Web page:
18.2.12

The Cambridge Taverner Choir

It's just a month to go now until the second of our Gabrieli concerts, From Venice to Dresden, on Sunday 18th March, performed by the Cambridge Taverner Choir with a fabulous group of Baroque instrumentalists.

The choir recently celebrated its 25th anniversary, with a concert in the Cambridge Summer Festival. The picture shows the them rehearsing for a performance of Monteverdi's Vespers, in the chapel of Trinity College, Cambridge, in 2008. Thanks to the devoted librarianship of its Secretary, every performance the choir has given can be reviewed online in the choir archive.

A founding principle of the Cambridge Taverner Choir has been to apply academic rigour and historical context to all performances. The very first concert took place in Tattershall church in Lincolnshire, and featured a reconstruction of a complete mass with the Missa Gloria Tibi Trinitas by John Taverner, who was a member of the college at Tattershall in the early sixteenth century.

The choir's director, Dr Owen Rees, is now Fellow and Director of Music at The Queen’s College, Oxford.  Together, he and the choir have released four recordings. A further CD, of music by Monteverdi, will come out later this year.

5.2.12

Gabrieli in the snow

The first flakes of the promised snow fell as the choir and instrumentalists made their way into church for last night's concert. Thankfully, not too many people seemed to have opted to stay at home, and the church was full with an expectant and enthusiastic audience!

Many thanks to Charles Vignoles, the Temenos Chamber Choir, and the English Cornett and Sackbut Ensemble for a vigorous and joyful rendition of one, two, three and four-choir motets, madrigals and instrumental canzonas to celebrate Gabrieli. The choir has many years' experience of singing early music, which was evident in the confidence and intelligence of their performance.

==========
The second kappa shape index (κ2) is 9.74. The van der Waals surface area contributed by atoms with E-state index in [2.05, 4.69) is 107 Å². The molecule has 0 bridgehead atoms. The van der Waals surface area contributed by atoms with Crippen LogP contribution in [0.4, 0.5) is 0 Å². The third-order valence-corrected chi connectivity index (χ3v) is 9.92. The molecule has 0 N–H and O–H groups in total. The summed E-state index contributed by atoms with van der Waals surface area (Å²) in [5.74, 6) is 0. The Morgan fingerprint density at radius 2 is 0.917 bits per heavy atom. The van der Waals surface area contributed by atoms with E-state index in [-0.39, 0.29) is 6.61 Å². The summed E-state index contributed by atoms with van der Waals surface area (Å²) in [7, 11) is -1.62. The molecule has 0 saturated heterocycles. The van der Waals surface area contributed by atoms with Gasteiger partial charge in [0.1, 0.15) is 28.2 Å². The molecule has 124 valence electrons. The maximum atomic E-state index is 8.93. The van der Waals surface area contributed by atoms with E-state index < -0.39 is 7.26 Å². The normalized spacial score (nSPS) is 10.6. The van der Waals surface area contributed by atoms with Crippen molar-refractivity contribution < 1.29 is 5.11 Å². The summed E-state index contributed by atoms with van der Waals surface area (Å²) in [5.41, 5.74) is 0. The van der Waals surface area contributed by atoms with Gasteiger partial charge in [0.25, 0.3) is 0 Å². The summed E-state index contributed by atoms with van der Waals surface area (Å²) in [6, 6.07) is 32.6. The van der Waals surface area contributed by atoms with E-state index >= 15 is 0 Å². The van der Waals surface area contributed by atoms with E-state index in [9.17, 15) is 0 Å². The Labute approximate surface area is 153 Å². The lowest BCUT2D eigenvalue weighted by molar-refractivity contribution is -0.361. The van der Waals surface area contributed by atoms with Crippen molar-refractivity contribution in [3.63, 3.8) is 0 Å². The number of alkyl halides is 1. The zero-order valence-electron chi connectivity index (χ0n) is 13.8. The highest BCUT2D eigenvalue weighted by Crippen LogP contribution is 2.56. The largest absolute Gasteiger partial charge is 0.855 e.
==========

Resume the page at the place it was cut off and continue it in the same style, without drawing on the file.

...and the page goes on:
In the slightly dated copies of one of the motets, the editor Denis Stevens, writing in 1970, noted that "problems of balance inevitably occur when modern brass instruments are substituted for the composer's cornetti and trombones, which in his day and age had a relatively soft and soothing tone". Thankfully, nowadays it is not necessary to follow Stevens' recommendation of deploying oboes instead! The English Sackbut and Cornett Ensemble are one of the country's foremost exponents of early Baroque music, and they brought with them a full band - cornetts, a 'lizard' (a longer, alto cornett, so called because of its double-curved shape), alto, tenor and bass sackbuts (trombones), violin and viola, curtal (a precursor to the bassoon) and organ, which was played magnificently by Duncan Aspden.

An ensemble of much the same instruments will be present for the second of our Gabrieli concerts, on 18 March, From Venice to Dresden. They will accompany the Cambridge Taverner Choir in music by Gabrieli and Sch├╝tz. If you attended or missed the first concert, we are delighted to offer you a second chance to be immersed in the music of this glorious period. Discounts are available for early booking.